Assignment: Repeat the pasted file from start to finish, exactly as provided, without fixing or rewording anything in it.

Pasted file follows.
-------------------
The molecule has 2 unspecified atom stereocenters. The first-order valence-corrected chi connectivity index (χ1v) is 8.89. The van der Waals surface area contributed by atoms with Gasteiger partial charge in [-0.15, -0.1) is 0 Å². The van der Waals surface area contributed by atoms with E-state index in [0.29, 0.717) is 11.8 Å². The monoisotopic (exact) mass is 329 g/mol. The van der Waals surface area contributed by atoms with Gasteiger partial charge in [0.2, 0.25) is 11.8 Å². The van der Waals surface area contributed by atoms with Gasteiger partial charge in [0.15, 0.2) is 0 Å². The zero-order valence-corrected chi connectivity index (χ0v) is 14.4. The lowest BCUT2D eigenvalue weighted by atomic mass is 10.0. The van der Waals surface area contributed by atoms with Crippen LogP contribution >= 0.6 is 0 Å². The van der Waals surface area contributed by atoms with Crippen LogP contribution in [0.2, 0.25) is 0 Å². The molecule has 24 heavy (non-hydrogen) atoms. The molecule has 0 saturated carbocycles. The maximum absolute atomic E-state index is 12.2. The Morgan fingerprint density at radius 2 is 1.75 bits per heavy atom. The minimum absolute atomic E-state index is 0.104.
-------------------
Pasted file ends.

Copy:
The molecule has 2 unspecified atom stereocenters. The first-order valence-corrected chi connectivity index (χ1v) is 8.89. The van der Waals surface area contributed by atoms with Gasteiger partial charge in [-0.15, -0.1) is 0 Å². The van der Waals surface area contributed by atoms with E-state index in [0.29, 0.717) is 11.8 Å². The monoisotopic (exact) mass is 329 g/mol. The van der Waals surface area contributed by atoms with Gasteiger partial charge in [0.2, 0.25) is 11.8 Å². The van der Waals surface area contributed by atoms with Gasteiger partial charge in [0.15, 0.2) is 0 Å². The zero-order valence-corrected chi connectivity index (χ0v) is 14.4. The lowest BCUT2D eigenvalue weighted by atomic mass is 10.0. The van der Waals surface area contributed by atoms with Crippen LogP contribution >= 0.6 is 0 Å². The van der Waals surface area contributed by atoms with Crippen LogP contribution in [0.2, 0.25) is 0 Å². The molecule has 24 heavy (non-hydrogen) atoms. The molecule has 0 saturated carbocycles. The maximum absolute atomic E-state index is 12.2. The Morgan fingerprint density at radius 2 is 1.75 bits per heavy atom. The minimum absolute atomic E-state index is 0.104.